“This wonderfully flexible approach to movie-making explains why Wai and To’s films seem so alive to every implication — unlike most current U.S. comedies, where directors carefully steer around obstacles and pretend not to notice flaws in the set-up.”
The 35th Hong Kong International Film Festival showed its strength in retrospectives, with tributes to Abbas Kiarostami, puppet animator Kawamoto Kihachiro, and the great comic director Wai Ka-Fai. In addition to screening current international films, the festival worked on developing the Hong Kong film community, presenting forums in Cantonese with Wai Ka-Fai and a multilingual master class with Jia Zhangke. Local audiences are given an extra treat: after HKIFF officially ends, it segues into a kind of “part two” that focuses almost solely on retrospectives, including a season on Shibuya Minoru, whose postwar dramas are seldom seen outside Japan.
The Kiarostami retrospective provided a rare opportunity to watch his sly 2008 comedy Shirin. In this film, over 100 Iranian actresses view a film adaptation of a famous 12th-century Persian saga. Instead of facing the screen, the camera turns on the audience for the entire film: we watch the “same old story” being reflected in the faces of these women.
What kind of extraordinary object could elicit such a range of emotions from its viewers? Apparently Kiarostami expects us to deduce a film’s plot, rhythms, and tone purely from the expressions of its audience — as if we could reconstruct the precise pattern of light from the shading of the women’s faces. Shirin recalls the work of the Japanese photographer Yoko Asakai, who records her subjects’ expressions as they sit in front of the TV. People who watch films generally look dumb and lax, unless they know they’re being watched — in which case, they might try and put on a “revealing” look of animation. Asakai tantalizes us by giving us the names of the viewed films — can we tell they’re watching Wim Wenders, as opposed to Otar Iosseliani or Spielberg?
By composing a whole film out of mocked-up reaction shots — each of which is a tiny, condensed cell, in which an actress gives it her all — Kiarostami shows us a world that is mirrored in women’s faces. The film of the Persian saga may or may not exist, but it is a vision upheld by the gazes of its actresses. Kiarostami lays bare the construction of the epic, in which heroic acts depend on women’s reactions for their prestige and reality.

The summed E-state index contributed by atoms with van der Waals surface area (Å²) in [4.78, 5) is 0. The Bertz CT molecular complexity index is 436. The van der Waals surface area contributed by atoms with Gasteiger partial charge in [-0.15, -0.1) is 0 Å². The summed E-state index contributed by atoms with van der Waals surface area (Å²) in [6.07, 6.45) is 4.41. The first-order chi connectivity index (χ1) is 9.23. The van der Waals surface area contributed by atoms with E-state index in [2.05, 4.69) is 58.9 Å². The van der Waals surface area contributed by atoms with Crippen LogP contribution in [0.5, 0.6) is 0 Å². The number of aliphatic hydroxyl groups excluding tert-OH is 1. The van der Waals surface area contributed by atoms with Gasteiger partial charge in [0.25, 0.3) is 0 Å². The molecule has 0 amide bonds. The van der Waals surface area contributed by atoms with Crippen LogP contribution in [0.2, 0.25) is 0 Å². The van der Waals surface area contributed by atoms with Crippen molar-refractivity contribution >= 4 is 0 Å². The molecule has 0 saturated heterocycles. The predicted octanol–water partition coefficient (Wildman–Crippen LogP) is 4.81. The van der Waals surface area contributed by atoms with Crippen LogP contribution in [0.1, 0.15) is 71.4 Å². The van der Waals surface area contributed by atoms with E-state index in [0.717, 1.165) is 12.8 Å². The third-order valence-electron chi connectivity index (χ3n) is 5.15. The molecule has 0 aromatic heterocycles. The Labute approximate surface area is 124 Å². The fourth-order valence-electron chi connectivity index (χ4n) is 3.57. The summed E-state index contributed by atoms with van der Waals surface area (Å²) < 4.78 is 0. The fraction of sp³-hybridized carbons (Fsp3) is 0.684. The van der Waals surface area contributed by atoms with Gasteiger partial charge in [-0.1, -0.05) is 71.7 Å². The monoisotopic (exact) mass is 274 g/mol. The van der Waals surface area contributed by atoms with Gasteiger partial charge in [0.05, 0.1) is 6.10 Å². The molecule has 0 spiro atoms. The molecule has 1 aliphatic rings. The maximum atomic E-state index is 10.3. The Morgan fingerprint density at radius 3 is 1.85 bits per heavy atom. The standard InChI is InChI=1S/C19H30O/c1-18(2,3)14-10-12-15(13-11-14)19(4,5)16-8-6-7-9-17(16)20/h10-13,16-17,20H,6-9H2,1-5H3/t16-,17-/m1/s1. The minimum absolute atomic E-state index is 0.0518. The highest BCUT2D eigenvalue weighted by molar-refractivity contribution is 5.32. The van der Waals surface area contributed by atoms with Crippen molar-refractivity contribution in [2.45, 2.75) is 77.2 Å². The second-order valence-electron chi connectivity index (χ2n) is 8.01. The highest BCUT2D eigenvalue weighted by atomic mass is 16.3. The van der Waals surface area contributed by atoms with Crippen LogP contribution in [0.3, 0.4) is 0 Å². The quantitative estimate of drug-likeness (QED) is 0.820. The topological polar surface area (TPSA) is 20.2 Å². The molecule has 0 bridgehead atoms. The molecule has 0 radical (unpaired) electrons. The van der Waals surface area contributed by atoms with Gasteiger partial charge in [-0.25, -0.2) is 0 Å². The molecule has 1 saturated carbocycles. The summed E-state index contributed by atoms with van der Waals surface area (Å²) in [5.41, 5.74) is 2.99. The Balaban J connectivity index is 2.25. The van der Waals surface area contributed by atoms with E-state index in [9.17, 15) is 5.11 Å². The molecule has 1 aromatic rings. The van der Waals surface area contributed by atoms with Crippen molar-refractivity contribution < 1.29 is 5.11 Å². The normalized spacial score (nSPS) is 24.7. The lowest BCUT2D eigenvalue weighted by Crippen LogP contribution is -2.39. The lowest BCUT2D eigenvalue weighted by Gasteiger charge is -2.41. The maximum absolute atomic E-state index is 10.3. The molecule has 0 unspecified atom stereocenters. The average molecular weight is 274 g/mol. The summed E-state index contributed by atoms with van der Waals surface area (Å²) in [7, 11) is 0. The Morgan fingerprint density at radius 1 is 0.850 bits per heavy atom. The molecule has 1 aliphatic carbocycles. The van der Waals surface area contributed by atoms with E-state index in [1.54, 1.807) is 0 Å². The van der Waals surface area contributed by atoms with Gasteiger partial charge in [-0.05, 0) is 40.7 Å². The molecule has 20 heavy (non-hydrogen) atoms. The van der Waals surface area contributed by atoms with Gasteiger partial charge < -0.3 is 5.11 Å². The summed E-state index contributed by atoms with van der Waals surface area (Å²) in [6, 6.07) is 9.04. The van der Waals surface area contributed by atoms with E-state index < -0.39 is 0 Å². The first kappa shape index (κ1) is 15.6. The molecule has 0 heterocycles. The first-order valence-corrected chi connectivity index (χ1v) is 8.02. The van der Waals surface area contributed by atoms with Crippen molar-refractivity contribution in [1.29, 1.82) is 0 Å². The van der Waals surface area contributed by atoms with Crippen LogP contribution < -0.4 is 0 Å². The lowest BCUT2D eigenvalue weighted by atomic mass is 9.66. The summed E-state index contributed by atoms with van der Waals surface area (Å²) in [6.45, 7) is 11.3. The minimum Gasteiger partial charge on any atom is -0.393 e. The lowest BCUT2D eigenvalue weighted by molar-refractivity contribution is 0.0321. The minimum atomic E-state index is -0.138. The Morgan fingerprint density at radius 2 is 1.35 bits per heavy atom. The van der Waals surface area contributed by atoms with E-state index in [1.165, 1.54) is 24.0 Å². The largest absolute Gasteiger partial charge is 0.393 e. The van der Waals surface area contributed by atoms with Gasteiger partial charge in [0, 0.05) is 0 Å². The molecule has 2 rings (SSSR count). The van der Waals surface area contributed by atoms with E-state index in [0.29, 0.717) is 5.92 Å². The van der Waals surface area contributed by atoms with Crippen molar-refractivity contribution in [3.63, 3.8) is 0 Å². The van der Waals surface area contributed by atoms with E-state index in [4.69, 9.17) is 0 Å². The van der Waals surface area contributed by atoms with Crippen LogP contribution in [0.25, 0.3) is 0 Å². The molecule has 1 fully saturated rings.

The festival had its share of predictably harrowing U.S. indies, such as Frozen River and Winter’s Bone. The latter was notable mainly for its fairy-tale structure, in which a child heroine must negotiate with powerful male allies — each of whom has a female gatekeeper who sends her off with a stern word or a morsel of food. However, there were also a surprising number of erotically charged cartoons, from the John Waters-influenced Kaboom, to the Indonesian burlesque Madame X, to François Ozon’s Potiche.
Potiche has a look that is currently everywhere in advertising: the style of ’70s middle-class French cinema, dominated by blonde actresses, nude tones, and luxe interiors. The film is deliberately thin and rarefied; Ozon sets up a false epiphany by casting Catherine Deneuve as an underdog who discovers her inner worth. It’s a test of how two-dimensional a film can get, as well as an experiment to see whether a new emotion can be wrung from singing the same old song. Since there is nothing at stake and the actors are all coasting in this perfect environment, the film feels vaguely pornographic and alluring. There are several detours into queer fantasias when Deneuve’s character recalls the dalliances of her youth. Still, it does seem that with his recent run of small-scale works — Angel (2007), Ricky (2009), The Refuge (2009) — Ozon is making offhand sketches while we wait for a work as fully realized on all levels as Huit Femmes (2002).